Soldiers salute during a change of command ceremony at Fort Carson .

The Army came up nearly 11,000 short of its yearly recruiting goals for active-duty and Reserve troops in 2018, but that doesn’t mean the service will get hip to Colorado’s legalized weed.

Around the globe, armed forces, most notably Canada’s, have softened their stance on marijuana as legalization movements grow in strength. But the U.S. Army says it will stick with its prohibition, despite marijuana being essentially legal in 33 of the 50 states. Marijuana remains illegal under federal law, which still defines it as a controlled substance.

“We are going to stand our ground,” said Brig. Gen. Jason Walrath, the No. 2 general at Army Recruiting Command.

Walrath traveled through Colorado last week in a bid to boost recruiting here. Recruiters could use the help: For the fiscal year that ended Oct. 1, the Army was short on active-duty enlistments by 6,528 and Reserve enlistments by 4,273. Those shortfalls came even as the Army boosted enlistment bonuses, offering troops as much as $40,000 for signing up.

It’s not unusual for recruiting efforts to falter when the economy is strong. In the mid-2000s, as corporate payrolls soared along with Wall Street, the Army had difficulty filling its ranks.

Faced with a desperate need for soldiers in Iraq and Afghanistan a decade ago, the Army took a different path: widespread use of waivers to allow troops into the Army who would not otherwise qualify, including hundreds who admitted frequent marijuana use.

Now, though, Army leaders are against waivers, including those for pot smokers.

Army Chief of Staff Gen. Mark Milley reinforced the stance last month.

“The Army hasn’t reduced standards or changed standards,” he said.

A national security consultant with the Virginia-based Telemus Group, retired Navy Capt. Jerry Hendrix said the military has good reason to be wary of legalized weed.

“We in the military frown on people who have taken mind-altering drugs,” he said.

In Ottawa, though, Canada’s military bosses have charted a different course. The Defense Ministry in September issued new rules allowing Canadian troops to smoke marijuana, while setting guidelines, including no use within 24 hours of firing weapons or piloting planes. Canada made it legal for adults to buy, use and grow recreational marijuana this year.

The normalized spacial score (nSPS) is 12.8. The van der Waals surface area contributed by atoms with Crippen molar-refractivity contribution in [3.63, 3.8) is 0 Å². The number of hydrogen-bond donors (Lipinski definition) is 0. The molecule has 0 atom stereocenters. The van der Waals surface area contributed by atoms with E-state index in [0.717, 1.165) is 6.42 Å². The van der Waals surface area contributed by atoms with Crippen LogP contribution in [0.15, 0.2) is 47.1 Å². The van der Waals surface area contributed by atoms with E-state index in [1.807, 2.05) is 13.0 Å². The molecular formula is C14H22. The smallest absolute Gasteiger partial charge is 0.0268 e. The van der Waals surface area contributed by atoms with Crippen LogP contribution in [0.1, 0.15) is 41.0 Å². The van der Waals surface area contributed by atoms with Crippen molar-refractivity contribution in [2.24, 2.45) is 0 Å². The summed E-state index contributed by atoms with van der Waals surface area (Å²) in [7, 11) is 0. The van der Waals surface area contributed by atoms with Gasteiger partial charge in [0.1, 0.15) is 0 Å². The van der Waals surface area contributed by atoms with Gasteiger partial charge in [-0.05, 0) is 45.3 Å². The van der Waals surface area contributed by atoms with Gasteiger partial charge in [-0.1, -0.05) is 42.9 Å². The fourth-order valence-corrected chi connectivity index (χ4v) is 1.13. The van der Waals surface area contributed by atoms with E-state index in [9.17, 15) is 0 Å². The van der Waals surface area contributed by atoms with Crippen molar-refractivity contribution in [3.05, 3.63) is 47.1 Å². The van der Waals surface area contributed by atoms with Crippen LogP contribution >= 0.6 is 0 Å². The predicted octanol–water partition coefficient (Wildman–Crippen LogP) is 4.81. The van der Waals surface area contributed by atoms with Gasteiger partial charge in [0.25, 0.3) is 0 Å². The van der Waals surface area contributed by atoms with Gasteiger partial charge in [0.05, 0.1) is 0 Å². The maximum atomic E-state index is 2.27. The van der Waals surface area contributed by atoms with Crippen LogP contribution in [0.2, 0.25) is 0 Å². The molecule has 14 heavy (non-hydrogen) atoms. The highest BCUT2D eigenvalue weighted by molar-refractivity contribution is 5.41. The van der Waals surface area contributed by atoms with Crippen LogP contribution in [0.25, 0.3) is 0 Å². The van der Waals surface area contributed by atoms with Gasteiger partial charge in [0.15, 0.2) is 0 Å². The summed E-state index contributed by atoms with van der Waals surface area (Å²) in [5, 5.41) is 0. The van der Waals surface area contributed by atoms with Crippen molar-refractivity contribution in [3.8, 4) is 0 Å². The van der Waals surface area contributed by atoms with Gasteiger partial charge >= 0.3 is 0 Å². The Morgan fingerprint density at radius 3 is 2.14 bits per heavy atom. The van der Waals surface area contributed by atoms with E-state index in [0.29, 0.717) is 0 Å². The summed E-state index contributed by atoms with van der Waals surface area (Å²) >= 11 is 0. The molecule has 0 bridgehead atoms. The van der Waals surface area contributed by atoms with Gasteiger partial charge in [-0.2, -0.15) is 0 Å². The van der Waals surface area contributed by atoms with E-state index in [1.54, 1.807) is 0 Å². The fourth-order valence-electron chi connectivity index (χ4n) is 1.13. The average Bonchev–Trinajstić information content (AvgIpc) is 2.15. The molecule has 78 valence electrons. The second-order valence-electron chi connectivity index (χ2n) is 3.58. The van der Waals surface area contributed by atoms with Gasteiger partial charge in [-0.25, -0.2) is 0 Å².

“Members are required to conduct themselves in a professional manner and are expected to make responsible choices in respect of their use of cannabis for recreational or medical purposes,” the new Canadian regulation says.

The impact of legalized weed in Colorado on military discipline has been minimal.

A 2015 study of pot use at Fort Carson showed that the number of soldiers testing positive for the drug dropped after the state’s voters approved recreational marijuana sales.

In the year before legalization, 725 soldiers failed drug tests for marijuana use. After legalization, 422 tested positive for marijuana, a sharp drop that leaders credited to frequent admonitions to soldiers that pot was forbidden.

Dakota Wood, a defense researcher for the Heritage Foundation think tank, said banning pot smokers from serving in the Army is no different from setting age and weight limits or screening recruits for intelligence.

Military regulations are intended to create units that are effective in combat rather than turning the military into a reflection of the society it defends, he said.

“You are by definition excluding certain portions of the public,” Wood said.

Marijuana is just one of the factors that narrows the number of young Americans who are eligible to serve.

Physical and mental fitness, substance abuse, criminal records and educational shortcomings are among the factors that make 71 percent of Americans between the ages of 17 and 24 unfit to wear Army uniforms.

State-sponsored surveys in Colorado show that one high school student in five reported using marijuana within a 30-day period.

Lt. Col. Ken Lutz, a Las Vegas-based officer who runs the Army’s Western recruiting arm for medical professionals and chaplains, said he hasn’t seen pot-related problems.

“Honestly, it hasn’t impacted us whatsoever,” Lutz said. “But the people we recruit are all going to be officers. They have been career-focused their whole lives.”

Instead of weakening its stance on pot, the Army hopes to beef up its efforts to recruit soldiers who are eligible to serve.

Walrath explained that the Army’s recruiting woes stem to some degree from quick-changing policies, that saw the service downsizing in the Obama years before the Trump administration called for Army growth.

Now, Army efforts to increase enlistments are bearing first fruit, and the service is expected to soon roll out a new marketing campaign to tout the virtues of service, including generous college benefits.

While the Army doesn’t want pot users in its ranks, the service is open to welcoming some former marijuana smokers.

“There are different ways we approach that,” said Lt. Col. Debbie Case, who leads the Army’s recruiting efforts in Colorado, noting those who have long ago sworn off marijuana could be eligible to enlist.

The growing acceptance of marijuana in American society could eventually drive the Army to change its views on pot.

Retired Army Lt. Gen. Tom Spoehr said the military in recent years has moved to embrace previously forbidden things for recruits, most notably piercings and tattoos.

Studies of how Canada’s military fares with marijuana in the ranks could help change minds at the Pentagon, he said.

“I think they are willing to relook at things as long as the evidence is there,” he said.

Contact Tom Roeder: 636-0240 Twitter: @xroederx

Contact Tom Roeder: 636-0240

Twitter: @xroederx

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